Sunday, 10 February 2013

Horse meat in British meat products

This is a scandal which has broken in the UK over the past 2-3 weeks. First burgers were found to be contaminated with traces of equine DNA then Findus lasagne was found to contain 100% horsemeat in some cases. A friend asked me what my feelings were about it given that I keep horses and have been involved with them all my life, so here are my thoughts.

If you are a meat-eater (which I am) then there can be no real difference between consuming horse meat and any other type of meat. My main concern is the welfare of the animals concerned rather than the moral rights and wrongs of eating horse. If, as is being suggested, the meat found it's way into our food chain via criminal activity, the horses concerned will very probably not have been looked after properly or treated humanely and that bothers me hugely. They may well also have been treated with drugs or chemicals which would ordinarily exclude them from human consumption. This, to my mind, is where our main concern should be focused, that and of course the right of consumers to know what it is they are purchasing and so make informed decisions about what they do and don't choose to eat. Also to buy food that is safe. I find it irritating that people fuss about eating horse but happily tuck into beef without asking the same questions.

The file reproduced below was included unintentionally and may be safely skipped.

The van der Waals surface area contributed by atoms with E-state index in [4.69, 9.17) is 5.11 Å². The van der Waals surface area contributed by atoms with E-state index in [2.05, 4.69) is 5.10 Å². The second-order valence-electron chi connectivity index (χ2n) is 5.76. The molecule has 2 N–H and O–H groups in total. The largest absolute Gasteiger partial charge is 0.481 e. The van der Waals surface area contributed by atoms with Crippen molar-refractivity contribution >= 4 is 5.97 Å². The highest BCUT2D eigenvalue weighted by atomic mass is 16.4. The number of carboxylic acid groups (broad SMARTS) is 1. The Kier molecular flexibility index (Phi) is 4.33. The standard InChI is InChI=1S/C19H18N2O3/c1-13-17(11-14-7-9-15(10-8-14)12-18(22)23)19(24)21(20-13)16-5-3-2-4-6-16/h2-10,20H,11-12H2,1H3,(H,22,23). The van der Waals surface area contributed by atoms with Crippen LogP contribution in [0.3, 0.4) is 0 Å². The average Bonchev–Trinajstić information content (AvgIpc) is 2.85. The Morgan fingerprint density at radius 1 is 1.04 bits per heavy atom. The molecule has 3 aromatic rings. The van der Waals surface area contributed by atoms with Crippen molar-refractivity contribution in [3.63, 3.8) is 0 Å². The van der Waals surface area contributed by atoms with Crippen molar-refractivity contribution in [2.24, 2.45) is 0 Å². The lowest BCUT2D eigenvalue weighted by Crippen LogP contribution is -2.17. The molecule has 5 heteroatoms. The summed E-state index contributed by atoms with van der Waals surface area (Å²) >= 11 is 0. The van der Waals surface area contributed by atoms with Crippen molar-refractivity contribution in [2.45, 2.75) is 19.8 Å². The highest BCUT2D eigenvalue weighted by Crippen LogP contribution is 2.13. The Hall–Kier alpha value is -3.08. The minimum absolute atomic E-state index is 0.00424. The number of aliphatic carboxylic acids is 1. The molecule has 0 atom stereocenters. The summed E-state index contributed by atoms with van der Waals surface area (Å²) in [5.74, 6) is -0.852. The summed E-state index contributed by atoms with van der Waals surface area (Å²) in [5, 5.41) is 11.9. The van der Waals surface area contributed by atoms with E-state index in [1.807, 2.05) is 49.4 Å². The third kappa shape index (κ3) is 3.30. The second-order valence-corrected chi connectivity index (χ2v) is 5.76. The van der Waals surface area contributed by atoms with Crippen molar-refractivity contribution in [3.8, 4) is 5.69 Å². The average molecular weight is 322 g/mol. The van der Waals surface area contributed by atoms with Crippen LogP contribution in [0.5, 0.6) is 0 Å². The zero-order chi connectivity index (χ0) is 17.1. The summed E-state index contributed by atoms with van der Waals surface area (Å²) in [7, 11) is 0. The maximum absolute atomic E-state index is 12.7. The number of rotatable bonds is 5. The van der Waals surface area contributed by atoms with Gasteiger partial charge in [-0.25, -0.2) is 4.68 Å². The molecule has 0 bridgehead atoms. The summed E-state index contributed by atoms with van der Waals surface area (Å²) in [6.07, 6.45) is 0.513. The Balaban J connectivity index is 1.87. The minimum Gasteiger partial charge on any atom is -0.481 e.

Would I be happy to see horses raised solely for the purpose of the meat industry? The honest answer is no. But if a horse has to be humanely destroyed for health reasons, if it has been well cared-for, if abattoir procedure is properly followed (see this link Red Lion Abattoir Cheshire for a recent horrific case of procedures not being followed in the UK as relates to horses) and the meat it is free from toxic chemicals and the owner is happy for it to be used as food then I don't see why this should be any different from cattle, sheep or pigs. Would I eat my own horses? Absolutely not, but then neither would I eat my own chickens, unless I had bought them with the express intention of raising them for meat. Our girls are pets and were bought with that intention. We did have a discussion about it before getting them and made a very specific decision not to keep them as meat birds.